The Eden Project
An educational charity and social enterprise, the Eden Project's valuable research into plants and conservation has been taking place at the biomes at St.Austell, Cornwall, since 1999. What was once a disused kaolinite quarry is now a popular destination for families, schools and anyone interested in conservation.
The most well know images of the Eden Project are the world’s largest greenhouses, or biomes, that house the Rainforest (humid) and Mediterranean (warm) flora and fauna. The domes consist of hundreds of hexagonal and pentagonal, inflated, plastic cells supported by steel frames.
- An area the size of the Rainforest Biome is destroyed every 10 seconds!
- The Eden Project took 2½ years to construct and opened to the public on 17 March 2001
- The 50-metre-tall Biome houses the world’s largest rainforest in captivity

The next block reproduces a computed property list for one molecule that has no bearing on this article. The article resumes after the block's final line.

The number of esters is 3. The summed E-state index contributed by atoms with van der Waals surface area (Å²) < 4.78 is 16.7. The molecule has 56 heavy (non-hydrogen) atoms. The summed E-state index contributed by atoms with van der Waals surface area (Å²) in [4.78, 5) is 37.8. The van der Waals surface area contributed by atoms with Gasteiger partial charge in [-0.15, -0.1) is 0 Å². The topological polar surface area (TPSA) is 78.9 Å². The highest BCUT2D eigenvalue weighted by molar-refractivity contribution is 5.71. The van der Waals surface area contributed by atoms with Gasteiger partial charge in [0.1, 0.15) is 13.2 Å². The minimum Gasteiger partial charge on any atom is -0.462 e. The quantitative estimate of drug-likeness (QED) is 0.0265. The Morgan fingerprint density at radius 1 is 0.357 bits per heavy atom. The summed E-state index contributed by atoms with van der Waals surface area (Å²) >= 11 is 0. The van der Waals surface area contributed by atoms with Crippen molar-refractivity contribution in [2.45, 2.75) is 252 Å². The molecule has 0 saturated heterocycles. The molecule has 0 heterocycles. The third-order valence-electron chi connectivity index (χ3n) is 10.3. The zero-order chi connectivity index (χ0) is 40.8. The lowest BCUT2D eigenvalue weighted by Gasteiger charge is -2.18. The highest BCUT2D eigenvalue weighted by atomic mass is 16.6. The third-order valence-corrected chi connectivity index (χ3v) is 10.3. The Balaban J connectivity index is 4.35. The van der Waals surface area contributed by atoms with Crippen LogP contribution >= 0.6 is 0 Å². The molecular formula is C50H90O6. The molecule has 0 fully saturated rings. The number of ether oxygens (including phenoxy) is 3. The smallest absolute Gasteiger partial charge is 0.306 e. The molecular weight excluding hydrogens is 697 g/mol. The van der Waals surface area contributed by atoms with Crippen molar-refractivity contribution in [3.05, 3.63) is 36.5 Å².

- Eden’s Mediterranean Biome contains over 1,000 types of plant, and the temperature ranges from 9 degrees centigrade in winter to 25 degrees centigrade in summer
- The Mimosa Pudica folds up its leaves when touched! http://www.youtube.com/watch?v=3zoFUnlEmiM
- The world’s largest flower, the Titan Arum, has just finished flowering at The Eden Project - this only happens once every seven years! http://www.youtube.com/watch?v=3zoFUnlEmiM
- The Rainforest Biome, covers 1.56 hectares (3.9 acres)
- The Mediterranean Biome covers 0.654 hectares (1.6 acres)
- Cleaning of the biomes is performed by abseilers
- The site occupied by the Eden Project was used by the BBC as the planet surface of Magrathea in the 1981 TV series of the Hitchhiker’s Guide to the Galaxy.
A fantastic experience that will motivate you to recycle your household waste, plant more bee friendly flowers and grow your own vegetables. If you haven’t been already - go! If you have - go again!